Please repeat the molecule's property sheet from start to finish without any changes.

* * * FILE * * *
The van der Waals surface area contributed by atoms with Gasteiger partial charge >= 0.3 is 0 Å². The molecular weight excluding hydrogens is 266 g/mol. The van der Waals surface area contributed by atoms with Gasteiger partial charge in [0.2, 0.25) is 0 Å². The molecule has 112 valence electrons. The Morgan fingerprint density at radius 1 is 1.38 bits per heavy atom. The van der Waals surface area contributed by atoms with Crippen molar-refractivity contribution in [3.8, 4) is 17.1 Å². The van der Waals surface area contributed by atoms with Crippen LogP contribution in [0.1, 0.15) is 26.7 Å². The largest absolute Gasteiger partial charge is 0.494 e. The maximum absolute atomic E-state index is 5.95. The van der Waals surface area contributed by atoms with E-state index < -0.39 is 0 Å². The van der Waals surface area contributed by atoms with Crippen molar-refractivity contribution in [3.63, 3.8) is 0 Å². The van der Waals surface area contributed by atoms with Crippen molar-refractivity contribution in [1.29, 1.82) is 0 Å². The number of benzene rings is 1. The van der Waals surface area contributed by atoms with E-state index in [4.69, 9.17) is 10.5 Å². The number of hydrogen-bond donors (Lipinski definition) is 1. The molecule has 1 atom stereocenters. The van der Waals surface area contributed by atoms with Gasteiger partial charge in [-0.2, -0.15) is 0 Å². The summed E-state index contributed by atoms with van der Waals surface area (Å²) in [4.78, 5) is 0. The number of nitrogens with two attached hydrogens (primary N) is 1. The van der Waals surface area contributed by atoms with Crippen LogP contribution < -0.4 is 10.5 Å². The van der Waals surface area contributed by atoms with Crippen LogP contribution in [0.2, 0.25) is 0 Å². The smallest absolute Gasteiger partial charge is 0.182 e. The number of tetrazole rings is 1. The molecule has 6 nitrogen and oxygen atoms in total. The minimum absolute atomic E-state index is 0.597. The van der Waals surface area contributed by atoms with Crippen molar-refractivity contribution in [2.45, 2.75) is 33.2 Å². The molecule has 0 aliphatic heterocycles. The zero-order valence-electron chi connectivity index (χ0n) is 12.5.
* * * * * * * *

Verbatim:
The van der Waals surface area contributed by atoms with Gasteiger partial charge >= 0.3 is 0 Å². The molecular weight excluding hydrogens is 266 g/mol. The van der Waals surface area contributed by atoms with Gasteiger partial charge in [0.2, 0.25) is 0 Å². The molecule has 112 valence electrons. The Morgan fingerprint density at radius 1 is 1.38 bits per heavy atom. The van der Waals surface area contributed by atoms with Crippen molar-refractivity contribution in [3.8, 4) is 17.1 Å². The van der Waals surface area contributed by atoms with Crippen LogP contribution in [0.1, 0.15) is 26.7 Å². The largest absolute Gasteiger partial charge is 0.494 e. The maximum absolute atomic E-state index is 5.95. The van der Waals surface area contributed by atoms with E-state index < -0.39 is 0 Å². The van der Waals surface area contributed by atoms with Crippen molar-refractivity contribution in [3.63, 3.8) is 0 Å². The van der Waals surface area contributed by atoms with Crippen molar-refractivity contribution in [1.29, 1.82) is 0 Å². The number of benzene rings is 1. The van der Waals surface area contributed by atoms with E-state index in [4.69, 9.17) is 10.5 Å². The number of hydrogen-bond donors (Lipinski definition) is 1. The molecule has 1 atom stereocenters. The van der Waals surface area contributed by atoms with Gasteiger partial charge in [-0.2, -0.15) is 0 Å². The summed E-state index contributed by atoms with van der Waals surface area (Å²) in [4.78, 5) is 0. The number of nitrogens with two attached hydrogens (primary N) is 1. The van der Waals surface area contributed by atoms with Crippen LogP contribution < -0.4 is 10.5 Å². The van der Waals surface area contributed by atoms with Crippen LogP contribution in [0.2, 0.25) is 0 Å². The smallest absolute Gasteiger partial charge is 0.182 e. The number of tetrazole rings is 1. The molecule has 6 nitrogen and oxygen atoms in total. The minimum absolute atomic E-state index is 0.597. The van der Waals surface area contributed by atoms with Crippen molar-refractivity contribution in [2.45, 2.75) is 33.2 Å². The molecule has 0 aliphatic heterocycles. The zero-order valence-electron chi connectivity index (χ0n) is 12.5.